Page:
No telling when my next post will be.  Possibly Saturday.  And it may be complete gibberish.  I mean, even more than usual! ;-)

Categories: Personal

Bill O’Reilly’s funny joke

January 25, 2005 Comments off

Occasionally a number of random things line up, like tonight at the gym where eight TV’s all had nothing interesting on at once.  One of these things was Bill Oreilly’s Self-Aggrandizement Hour.  But it did have its moments:  Like when Bill was interrupting his guest who was talking about the Academy Awards.  O’Reilly said:

“…Well sure, they like Johnny Depp!  He smokes marijuana!”

More blather ensued, then a commercial break.  Then O’Reilly comes back on and – looking very annoyed – looks right at the camera and in a voice-for-explaining-things-to-a-5-year-old, says:

“You know, that crack about Johnny Depp smoking marijuana … was… a… JOKE, alright?  A joke.  I was just kidding about that, you know?  Some people, just have no sense of humor.”

Well, I have to admit he certainly succeeded in making me laugh.  I’m not sure Johnny Depp would find it quite as amusing, though.

Categories: Humor

Way better than Coke

January 23, 2005 Comments off

We get this Sangria-flavored soda from our friendly Mexican-food store. 

The brand is “Sangria Senorial” and it is a product of Mexico.  It is a spicy soda flavored like sangria wine, but has no alcohol.  You may not be able to find it in your local mini-mart or vending machine, but it is definitely worth the search.  Try pre-chilling the glass in the freezer.

I like it with tacos, which are a favorite in our house.  MrsDOF makes up the spicy meat and beans, and I fry the corn tortilla shells on a griddle, plus cheddar cheese, fresh salsa, lettuce, and sour cream.  Mmmmmmm!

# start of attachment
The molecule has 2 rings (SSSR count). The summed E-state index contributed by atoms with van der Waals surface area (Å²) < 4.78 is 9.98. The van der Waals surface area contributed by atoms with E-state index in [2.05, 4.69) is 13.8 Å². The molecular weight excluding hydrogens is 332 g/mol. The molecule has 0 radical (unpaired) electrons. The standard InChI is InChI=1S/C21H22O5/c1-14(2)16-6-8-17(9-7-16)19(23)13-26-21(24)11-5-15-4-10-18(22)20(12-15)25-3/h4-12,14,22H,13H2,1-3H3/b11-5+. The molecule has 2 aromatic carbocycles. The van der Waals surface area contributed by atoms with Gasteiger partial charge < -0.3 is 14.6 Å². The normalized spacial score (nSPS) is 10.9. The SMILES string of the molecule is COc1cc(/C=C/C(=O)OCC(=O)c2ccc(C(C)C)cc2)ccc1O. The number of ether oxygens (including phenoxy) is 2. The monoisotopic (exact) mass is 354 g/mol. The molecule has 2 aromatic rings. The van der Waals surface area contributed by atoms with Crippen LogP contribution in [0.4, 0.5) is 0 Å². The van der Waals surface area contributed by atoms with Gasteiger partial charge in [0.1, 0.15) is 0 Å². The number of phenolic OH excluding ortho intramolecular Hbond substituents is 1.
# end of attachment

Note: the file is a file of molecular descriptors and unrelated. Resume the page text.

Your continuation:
Another treat I like from that store is their ice-cream bars – real pieces of fruit in them – but it’s January and colder’n the dickens out there.  So ice cream bars will have to wait for warmer weather.

Categories: Food, Reviews

This is wrong

January 23, 2005 9 comments

I was a kid when we landed on the moon.  There are no words for the inspiration I felt watching video of our presence on another world.  It really did seem as if anything was possible – so much so that it has become part of our language.  “If they can send a man to the moon…”

Arthur C. Clarke said recently: “One thing I wouldn’t have predicted about the 20’th century was that we’d go to the moon… and then stop.”

But manned space missions aren’t a lot of bang for the buck scientifically speaking.  At this time, robots are a giant bargain – they go out into the cold depths of space, send back mountains of useful data, and they never take coffee breaks.  If one of them is destroyed, no one gets all weepy.  Except…

One robot has returned more than anyone ever expected: the Hubble Space Telescope.  The payoff in hard science has been far out of proportion to what it cost.  With a repair mission, it is in a position to keep handing down the bounty for another decade.  But the Bush administration has pulled the plug.  Nasa is being instructed to concentrate on safely destroying the premier scientific instrument of our time.